Crikey, things have been pretty busy here in RKS Land of late - regular readers may have noticed that the number of posts here has slowed down somewhat. I blame work for making me all stressed and not in the right mood to delve into the world of retro games as often!
One victim of this whole thing has been my X68000 feature, the first part of which was all the way back in March now, which looked at the legendary ability of Sharp's imposing system to cope with conversions of arcade games of the day. It turned out to be more than adept at this, as was already widely known of course, but it's always nice to see for yourself!
Something the X68k is less celebrated for, however, is the quality (or indeed the existence at all) of games which are exclusive to the system, or at least found on very few other formats. Having once again sought the advice of jolly helpful Retro Gamer forum buddy, Oli, I find myself armed with the names of some such titles. Here are the results:
Silkroad - Legend of Gero (1993)
Space Landing S-Type Mission 2 (1989)
There's still a surprising amount of Western gamers that don't know anything about the X68000 - I suppose it's understandable considering it never officially left its homeland - but even a vast majority of those who do know about it don't actually own one and probably haven't even seen one in real life either. It has earned quite a reputation for itself over the years though, among gamers who know about it, obviously.
Much of the praise it garners is with regards to its arcade conversions which are admittedly superb for the most part and have frequently seen the system compared to the equally conversion-tastic MegaDrive with many calling it superior. Regular Red Parsley readers will know that Sega's 16-bit wonder is precious to me so I was especially eager to see if the X68k really was an MD-killer, and my conclusion there is that... they're about equal! I'd say that the MD has consistently larger and better sprites, and possibly slightly more detailed graphics generally too, but the X68k definitely seem to have the edge with special effects - many games I've tried feature loads of parallax scrolling, transparencies, and things of that nature, and it also has many times more colours to choose from, both total pallette and those available on-screen at once as well. Many games feature sampled speech too which is much clearer than that on the MD.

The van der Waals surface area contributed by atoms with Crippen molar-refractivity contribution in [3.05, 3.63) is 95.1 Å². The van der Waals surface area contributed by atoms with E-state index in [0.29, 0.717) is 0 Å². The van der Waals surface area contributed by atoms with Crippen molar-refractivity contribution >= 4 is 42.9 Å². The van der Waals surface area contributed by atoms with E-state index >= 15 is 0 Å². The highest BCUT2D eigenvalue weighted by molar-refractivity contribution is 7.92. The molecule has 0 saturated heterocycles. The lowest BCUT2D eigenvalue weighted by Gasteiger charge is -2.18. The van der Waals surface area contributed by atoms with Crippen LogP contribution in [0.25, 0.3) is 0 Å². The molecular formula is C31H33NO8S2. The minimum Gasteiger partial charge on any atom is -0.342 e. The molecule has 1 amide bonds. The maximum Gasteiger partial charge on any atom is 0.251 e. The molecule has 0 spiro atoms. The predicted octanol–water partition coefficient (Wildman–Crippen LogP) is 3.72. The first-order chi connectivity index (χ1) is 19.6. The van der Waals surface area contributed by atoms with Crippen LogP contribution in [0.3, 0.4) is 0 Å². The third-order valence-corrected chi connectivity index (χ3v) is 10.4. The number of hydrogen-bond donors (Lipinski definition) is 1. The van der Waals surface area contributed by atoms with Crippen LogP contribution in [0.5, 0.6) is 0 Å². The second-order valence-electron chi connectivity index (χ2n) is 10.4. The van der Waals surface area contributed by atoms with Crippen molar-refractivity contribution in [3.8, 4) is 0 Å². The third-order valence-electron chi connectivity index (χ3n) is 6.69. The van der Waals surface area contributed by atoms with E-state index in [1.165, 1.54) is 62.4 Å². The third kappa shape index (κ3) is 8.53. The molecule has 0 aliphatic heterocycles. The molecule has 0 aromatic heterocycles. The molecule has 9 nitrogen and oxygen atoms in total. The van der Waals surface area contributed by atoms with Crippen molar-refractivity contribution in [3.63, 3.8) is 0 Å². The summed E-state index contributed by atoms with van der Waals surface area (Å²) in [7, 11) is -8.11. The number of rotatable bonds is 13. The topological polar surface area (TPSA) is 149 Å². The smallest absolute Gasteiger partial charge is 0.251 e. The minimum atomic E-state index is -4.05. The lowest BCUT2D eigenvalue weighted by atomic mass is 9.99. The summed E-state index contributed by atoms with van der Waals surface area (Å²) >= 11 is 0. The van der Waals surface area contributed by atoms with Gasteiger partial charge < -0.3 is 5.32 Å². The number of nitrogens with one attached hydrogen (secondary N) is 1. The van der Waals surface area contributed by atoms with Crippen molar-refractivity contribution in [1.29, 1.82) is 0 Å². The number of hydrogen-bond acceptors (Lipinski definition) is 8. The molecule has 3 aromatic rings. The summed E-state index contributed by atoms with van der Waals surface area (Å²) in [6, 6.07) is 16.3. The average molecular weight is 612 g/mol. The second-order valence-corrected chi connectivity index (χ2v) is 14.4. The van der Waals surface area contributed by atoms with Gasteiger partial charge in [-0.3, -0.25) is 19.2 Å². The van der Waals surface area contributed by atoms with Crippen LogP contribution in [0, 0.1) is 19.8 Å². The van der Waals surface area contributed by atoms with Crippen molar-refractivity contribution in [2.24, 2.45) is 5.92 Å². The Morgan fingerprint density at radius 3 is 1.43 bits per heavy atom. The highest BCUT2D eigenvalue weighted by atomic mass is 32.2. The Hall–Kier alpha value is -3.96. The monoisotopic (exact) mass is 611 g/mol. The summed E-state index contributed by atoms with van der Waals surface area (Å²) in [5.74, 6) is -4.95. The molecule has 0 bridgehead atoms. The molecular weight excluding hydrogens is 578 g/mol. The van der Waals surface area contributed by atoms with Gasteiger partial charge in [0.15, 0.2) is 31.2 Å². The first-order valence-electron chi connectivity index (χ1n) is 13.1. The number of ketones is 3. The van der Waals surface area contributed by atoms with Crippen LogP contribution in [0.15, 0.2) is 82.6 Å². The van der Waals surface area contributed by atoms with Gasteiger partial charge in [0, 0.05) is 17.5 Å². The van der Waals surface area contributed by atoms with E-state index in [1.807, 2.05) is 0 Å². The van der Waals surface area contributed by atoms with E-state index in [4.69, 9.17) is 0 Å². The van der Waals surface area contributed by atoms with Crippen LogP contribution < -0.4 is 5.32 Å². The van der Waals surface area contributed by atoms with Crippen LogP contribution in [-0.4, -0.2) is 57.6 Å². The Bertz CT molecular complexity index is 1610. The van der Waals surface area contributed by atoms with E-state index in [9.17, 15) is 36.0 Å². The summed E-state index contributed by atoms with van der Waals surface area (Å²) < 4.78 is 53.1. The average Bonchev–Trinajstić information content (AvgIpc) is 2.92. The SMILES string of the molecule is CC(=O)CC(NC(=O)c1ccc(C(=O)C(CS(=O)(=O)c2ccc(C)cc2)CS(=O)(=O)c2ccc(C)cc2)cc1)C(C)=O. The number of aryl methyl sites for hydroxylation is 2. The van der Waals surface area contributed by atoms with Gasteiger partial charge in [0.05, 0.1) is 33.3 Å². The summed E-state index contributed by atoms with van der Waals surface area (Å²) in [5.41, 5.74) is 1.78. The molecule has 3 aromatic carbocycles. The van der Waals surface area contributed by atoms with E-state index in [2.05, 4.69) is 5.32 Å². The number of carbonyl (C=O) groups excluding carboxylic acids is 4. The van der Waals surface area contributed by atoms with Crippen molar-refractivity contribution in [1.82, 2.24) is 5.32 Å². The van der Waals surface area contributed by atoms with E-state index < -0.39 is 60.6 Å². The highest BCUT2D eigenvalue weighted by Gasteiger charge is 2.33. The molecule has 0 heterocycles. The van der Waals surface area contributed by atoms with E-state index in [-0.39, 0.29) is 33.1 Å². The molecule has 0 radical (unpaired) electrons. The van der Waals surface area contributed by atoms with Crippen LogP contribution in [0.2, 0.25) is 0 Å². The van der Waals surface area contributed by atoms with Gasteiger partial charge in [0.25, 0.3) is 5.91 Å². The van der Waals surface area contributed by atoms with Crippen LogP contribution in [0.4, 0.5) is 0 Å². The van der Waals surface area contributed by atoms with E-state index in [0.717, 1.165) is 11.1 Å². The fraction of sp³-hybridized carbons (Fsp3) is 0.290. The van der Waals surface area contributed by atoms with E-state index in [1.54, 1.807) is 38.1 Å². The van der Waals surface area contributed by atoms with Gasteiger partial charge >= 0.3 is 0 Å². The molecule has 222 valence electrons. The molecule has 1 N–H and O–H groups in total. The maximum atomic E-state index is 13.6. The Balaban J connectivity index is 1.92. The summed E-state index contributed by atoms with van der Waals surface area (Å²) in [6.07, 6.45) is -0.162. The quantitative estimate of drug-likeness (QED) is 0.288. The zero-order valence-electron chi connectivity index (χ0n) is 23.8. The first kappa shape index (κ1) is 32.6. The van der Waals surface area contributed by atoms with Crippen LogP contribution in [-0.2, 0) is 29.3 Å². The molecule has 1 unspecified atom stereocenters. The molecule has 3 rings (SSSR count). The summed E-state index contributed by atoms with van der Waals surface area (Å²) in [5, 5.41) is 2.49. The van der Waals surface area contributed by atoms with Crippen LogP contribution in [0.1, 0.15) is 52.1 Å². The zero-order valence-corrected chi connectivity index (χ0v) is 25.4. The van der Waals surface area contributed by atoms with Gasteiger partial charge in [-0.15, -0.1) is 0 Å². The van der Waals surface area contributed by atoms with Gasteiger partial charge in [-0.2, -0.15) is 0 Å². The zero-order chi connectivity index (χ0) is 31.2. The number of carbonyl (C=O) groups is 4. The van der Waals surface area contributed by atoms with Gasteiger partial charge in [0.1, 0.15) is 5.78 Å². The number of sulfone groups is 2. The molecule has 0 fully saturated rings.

As everyone knows though, any system is only as good as its software, and it's here the X68k pleasantly surprised me. Like many Western gamers, I've always been under the impression that it was little more than a big, fancy conversion-monster but, as I've discovered here, it actually has a more than decent selection of original titles as well which just goes to show, once again, how fortunate Japanese gamers were in the late 80's and early 90's - what a choice of systems and games!
It's not too late though - the X68k is quite blatantly a fantastic system which is still well worth seeking out 'in the flesh', so to speak. It's not a cheap system to buy now though, unfortunately - both the machine itself and most of the games cost a pretty penny (unless you live in Japan, probably). So, the question anyone who's looking into entering the world of X68k gaming needs to ask is: does the splendidness justify the cost? Since the games come on magnetic disks, there's always the risk of corruptions, but most X68k's have hard-drives so you may only need the games to work once! Besides that, it's worth buying for hardcore gamers for the prestige alone - the X68k rivals the Neo Geo in that regard, so if you're looking for the ultimate conversions of many games by Capcom, Konami, Taito, and other arcade companies of the days as well as a few awesome games unavailable elsewhere, the mighty X68000 is a must.
Special Note: A big thanks, once again, to the ever-helpful Oli Lar of Retro Gamer forum for his help with X68k emulation and game recommendations! Thanks also to Steve Perry for his comments and recommendation :)
Exploring the X68000 - Part One